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Anatomy and physiology of the clitoris, vestibular bulbs, and labia minora with a review of the female orgasm and the prevention of female sexual dysfunction.
Clin Anat. 2013 Jan; 26(1):134-52.CA

Abstract

This review, with 21 figures and 1 video, aims to clarify some important aspects of the anatomy and physiology of the female erectile organs (triggers of orgasm), which are important for the prevention of female sexual dysfunction. The clitoris is the homologue of the male's glans and corpora cavernosa, and erection is reached in three phases: latent, turgid, and rigid. The vestibular bulbs cause "vaginal" orgasmic contractions, through the rhythmic contraction of the bulbocavernosus muscles. Because of the engorgement with blood during sexual arousal, the labia minora become turgid, doubling or tripling in thickness. The corpus spongiosum of the female urethra becomes congested during sexual arousal; therefore, male erection equals erection of the female erectile organs. The correct anatomical term to describe the erectile tissues responsible for female orgasm is the female penis. Vaginal orgasm and the G-spot do not exist. These claims are found in numerous articles that have been written by Addiego F, Whipple B, Jannini E, Buisson O, O'Connell H, Brody S, Ostrzenski A, and others, have no scientific basis. Orgasm is an intense sensation of pleasure achieved by stimulation of erogenous zones. Women do not have a refractory period after each orgasm and can, therefore, experience multiple orgasms. Clitoral sexual response and the female orgasm are not affected by aging. Sexologists should define having sex/love making when orgasm occurs for both partners with or without vaginal intercourse.

Authors+Show Affiliations

Centro Italiano di Sessuologia, Via Regnoli 74, Bologna, Italy. dottvincenzopuppo@yahoo.it

Pub Type(s)

Journal Article
Review

Language

eng

PubMed ID

23169570

Citation

Puppo, Vincenzo. "Anatomy and Physiology of the Clitoris, Vestibular Bulbs, and Labia Minora With a Review of the Female Orgasm and the Prevention of Female Sexual Dysfunction." Clinical Anatomy (New York, N.Y.), vol. 26, no. 1, 2013, pp. 134-52.
Puppo V. Anatomy and physiology of the clitoris, vestibular bulbs, and labia minora with a review of the female orgasm and the prevention of female sexual dysfunction. Clin Anat. 2013;26(1):134-52.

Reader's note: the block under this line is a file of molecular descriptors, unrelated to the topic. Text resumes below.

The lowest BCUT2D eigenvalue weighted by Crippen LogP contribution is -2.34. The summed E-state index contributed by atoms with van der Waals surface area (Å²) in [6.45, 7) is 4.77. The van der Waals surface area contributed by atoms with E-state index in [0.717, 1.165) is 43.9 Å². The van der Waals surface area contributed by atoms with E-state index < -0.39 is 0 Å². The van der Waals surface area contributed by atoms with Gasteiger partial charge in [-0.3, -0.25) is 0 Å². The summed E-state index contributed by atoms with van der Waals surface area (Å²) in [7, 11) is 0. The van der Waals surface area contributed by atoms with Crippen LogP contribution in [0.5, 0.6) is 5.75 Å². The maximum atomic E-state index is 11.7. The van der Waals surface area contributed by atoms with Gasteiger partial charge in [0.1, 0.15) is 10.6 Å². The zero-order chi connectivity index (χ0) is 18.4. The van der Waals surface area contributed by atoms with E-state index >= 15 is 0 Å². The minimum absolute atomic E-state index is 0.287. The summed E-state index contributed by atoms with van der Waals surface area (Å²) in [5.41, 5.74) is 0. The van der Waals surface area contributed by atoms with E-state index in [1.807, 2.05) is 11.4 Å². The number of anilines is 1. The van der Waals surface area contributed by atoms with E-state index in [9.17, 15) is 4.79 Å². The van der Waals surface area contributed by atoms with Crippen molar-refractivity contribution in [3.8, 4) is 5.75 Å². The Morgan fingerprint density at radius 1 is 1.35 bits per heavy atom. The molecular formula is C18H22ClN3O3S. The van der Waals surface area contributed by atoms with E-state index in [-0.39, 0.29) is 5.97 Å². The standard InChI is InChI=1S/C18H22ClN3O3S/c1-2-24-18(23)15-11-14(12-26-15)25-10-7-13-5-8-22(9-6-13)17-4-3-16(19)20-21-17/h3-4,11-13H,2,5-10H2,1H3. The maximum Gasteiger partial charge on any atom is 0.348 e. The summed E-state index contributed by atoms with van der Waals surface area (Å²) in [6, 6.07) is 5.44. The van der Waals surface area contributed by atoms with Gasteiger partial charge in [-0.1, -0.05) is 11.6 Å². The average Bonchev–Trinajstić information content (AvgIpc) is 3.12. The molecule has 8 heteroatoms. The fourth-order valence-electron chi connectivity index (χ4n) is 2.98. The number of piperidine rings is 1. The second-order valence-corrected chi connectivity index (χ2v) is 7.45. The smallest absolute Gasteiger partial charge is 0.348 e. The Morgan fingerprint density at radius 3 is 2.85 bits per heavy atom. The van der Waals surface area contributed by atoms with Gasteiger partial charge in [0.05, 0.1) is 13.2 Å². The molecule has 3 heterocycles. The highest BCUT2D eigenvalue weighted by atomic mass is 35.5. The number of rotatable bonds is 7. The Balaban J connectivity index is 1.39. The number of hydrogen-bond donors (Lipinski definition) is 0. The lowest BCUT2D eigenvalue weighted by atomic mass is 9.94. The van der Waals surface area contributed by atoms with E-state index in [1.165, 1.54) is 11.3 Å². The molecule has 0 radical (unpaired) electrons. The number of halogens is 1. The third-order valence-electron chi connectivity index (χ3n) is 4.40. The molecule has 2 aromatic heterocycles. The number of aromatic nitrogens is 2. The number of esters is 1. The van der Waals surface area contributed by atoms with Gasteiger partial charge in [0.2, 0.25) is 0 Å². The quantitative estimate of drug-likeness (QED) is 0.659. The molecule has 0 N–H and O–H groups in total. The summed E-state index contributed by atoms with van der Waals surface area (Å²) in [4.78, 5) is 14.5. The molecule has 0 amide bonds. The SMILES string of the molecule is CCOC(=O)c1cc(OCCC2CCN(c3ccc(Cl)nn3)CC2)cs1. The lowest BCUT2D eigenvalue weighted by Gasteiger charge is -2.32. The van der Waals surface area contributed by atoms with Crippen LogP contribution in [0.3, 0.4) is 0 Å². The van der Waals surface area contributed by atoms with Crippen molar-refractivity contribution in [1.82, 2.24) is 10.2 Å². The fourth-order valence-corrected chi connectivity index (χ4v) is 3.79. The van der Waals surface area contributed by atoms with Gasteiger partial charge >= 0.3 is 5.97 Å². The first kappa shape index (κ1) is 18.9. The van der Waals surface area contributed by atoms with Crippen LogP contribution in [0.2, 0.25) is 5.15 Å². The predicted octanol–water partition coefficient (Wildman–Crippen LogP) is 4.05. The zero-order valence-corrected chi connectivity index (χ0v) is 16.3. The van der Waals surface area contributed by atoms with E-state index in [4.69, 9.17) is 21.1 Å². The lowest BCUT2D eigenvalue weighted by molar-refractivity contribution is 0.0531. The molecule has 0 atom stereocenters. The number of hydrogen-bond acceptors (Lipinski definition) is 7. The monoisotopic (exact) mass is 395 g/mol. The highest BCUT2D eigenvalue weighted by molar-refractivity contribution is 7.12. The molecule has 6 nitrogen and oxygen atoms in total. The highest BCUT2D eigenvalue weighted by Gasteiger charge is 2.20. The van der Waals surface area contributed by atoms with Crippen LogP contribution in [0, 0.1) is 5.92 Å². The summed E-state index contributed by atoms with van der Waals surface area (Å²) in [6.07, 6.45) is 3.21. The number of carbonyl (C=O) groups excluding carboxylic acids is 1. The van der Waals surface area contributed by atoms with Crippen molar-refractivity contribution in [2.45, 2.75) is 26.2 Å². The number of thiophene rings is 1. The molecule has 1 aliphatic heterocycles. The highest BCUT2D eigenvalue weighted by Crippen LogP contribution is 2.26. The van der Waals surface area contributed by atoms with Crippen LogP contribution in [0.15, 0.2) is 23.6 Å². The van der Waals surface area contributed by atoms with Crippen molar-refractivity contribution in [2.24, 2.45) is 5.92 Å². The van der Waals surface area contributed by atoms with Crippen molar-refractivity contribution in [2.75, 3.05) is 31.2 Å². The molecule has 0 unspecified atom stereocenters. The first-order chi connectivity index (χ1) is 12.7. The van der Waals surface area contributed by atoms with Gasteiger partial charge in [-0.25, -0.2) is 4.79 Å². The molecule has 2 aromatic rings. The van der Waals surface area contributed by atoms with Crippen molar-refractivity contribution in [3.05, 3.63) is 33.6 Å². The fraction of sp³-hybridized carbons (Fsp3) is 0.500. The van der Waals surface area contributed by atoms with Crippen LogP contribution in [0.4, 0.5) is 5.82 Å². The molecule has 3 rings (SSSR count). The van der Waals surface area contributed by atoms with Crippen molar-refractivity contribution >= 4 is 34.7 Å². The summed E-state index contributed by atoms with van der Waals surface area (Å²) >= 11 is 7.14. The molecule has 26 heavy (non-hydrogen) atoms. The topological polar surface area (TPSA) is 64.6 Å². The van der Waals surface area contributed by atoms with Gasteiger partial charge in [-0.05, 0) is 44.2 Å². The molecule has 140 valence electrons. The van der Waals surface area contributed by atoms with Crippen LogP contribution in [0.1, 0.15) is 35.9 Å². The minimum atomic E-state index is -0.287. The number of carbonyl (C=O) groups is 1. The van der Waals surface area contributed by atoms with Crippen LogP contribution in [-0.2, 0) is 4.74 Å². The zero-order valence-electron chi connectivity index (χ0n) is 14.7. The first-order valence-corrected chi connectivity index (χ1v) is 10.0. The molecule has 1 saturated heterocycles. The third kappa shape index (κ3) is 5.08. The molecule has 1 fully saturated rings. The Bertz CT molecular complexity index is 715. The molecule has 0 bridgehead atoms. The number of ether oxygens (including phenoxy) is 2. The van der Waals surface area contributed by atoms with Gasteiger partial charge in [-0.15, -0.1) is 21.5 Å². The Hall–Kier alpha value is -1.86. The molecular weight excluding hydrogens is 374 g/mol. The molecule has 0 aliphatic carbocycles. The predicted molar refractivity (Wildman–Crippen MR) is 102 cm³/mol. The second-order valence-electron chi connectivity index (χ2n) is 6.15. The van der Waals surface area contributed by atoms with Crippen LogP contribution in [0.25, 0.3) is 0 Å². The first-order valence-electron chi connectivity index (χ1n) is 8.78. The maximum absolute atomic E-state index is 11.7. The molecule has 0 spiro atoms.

Puppo, V. (2013). Anatomy and physiology of the clitoris, vestibular bulbs, and labia minora with a review of the female orgasm and the prevention of female sexual dysfunction. Clinical Anatomy (New York, N.Y.), 26(1), 134-52. https://doi.org/10.1002/ca.22177
Puppo V. Anatomy and Physiology of the Clitoris, Vestibular Bulbs, and Labia Minora With a Review of the Female Orgasm and the Prevention of Female Sexual Dysfunction. Clin Anat. 2013;26(1):134-52. PubMed PMID: 23169570.
* Article titles in AMA citation format should be in sentence-case
TY - JOUR T1 - Anatomy and physiology of the clitoris, vestibular bulbs, and labia minora with a review of the female orgasm and the prevention of female sexual dysfunction. A1 - Puppo,Vincenzo, Y1 - 2012/11/21/ PY - 2012/07/21/received PY - 2012/09/10/accepted PY - 2012/11/22/entrez PY - 2012/11/22/pubmed PY - 2013/6/6/medline SP - 134 EP - 52 JF - Clinical anatomy (New York, N.Y.) JO - Clin Anat VL - 26 IS - 1 N2 - This review, with 21 figures and 1 video, aims to clarify some important aspects of the anatomy and physiology of the female erectile organs (triggers of orgasm), which are important for the prevention of female sexual dysfunction. The clitoris is the homologue of the male's glans and corpora cavernosa, and erection is reached in three phases: latent, turgid, and rigid. The vestibular bulbs cause "vaginal" orgasmic contractions, through the rhythmic contraction of the bulbocavernosus muscles. Because of the engorgement with blood during sexual arousal, the labia minora become turgid, doubling or tripling in thickness. The corpus spongiosum of the female urethra becomes congested during sexual arousal; therefore, male erection equals erection of the female erectile organs. The correct anatomical term to describe the erectile tissues responsible for female orgasm is the female penis. Vaginal orgasm and the G-spot do not exist. These claims are found in numerous articles that have been written by Addiego F, Whipple B, Jannini E, Buisson O, O'Connell H, Brody S, Ostrzenski A, and others, have no scientific basis. Orgasm is an intense sensation of pleasure achieved by stimulation of erogenous zones. Women do not have a refractory period after each orgasm and can, therefore, experience multiple orgasms. Clitoral sexual response and the female orgasm are not affected by aging. Sexologists should define having sex/love making when orgasm occurs for both partners with or without vaginal intercourse. SN - 1098-2353 UR - https://www.unboundmedicine.com/medline/citation/23169570/Anatomy_and_physiology_of_the_clitoris_vestibular_bulbs_and_labia_minora_with_a_review_of_the_female_orgasm_and_the_prevention_of_female_sexual_dysfunction_ L2 - https://doi.org/10.1002/ca.22177 DB - PRIME DP - Unbound Medicine ER -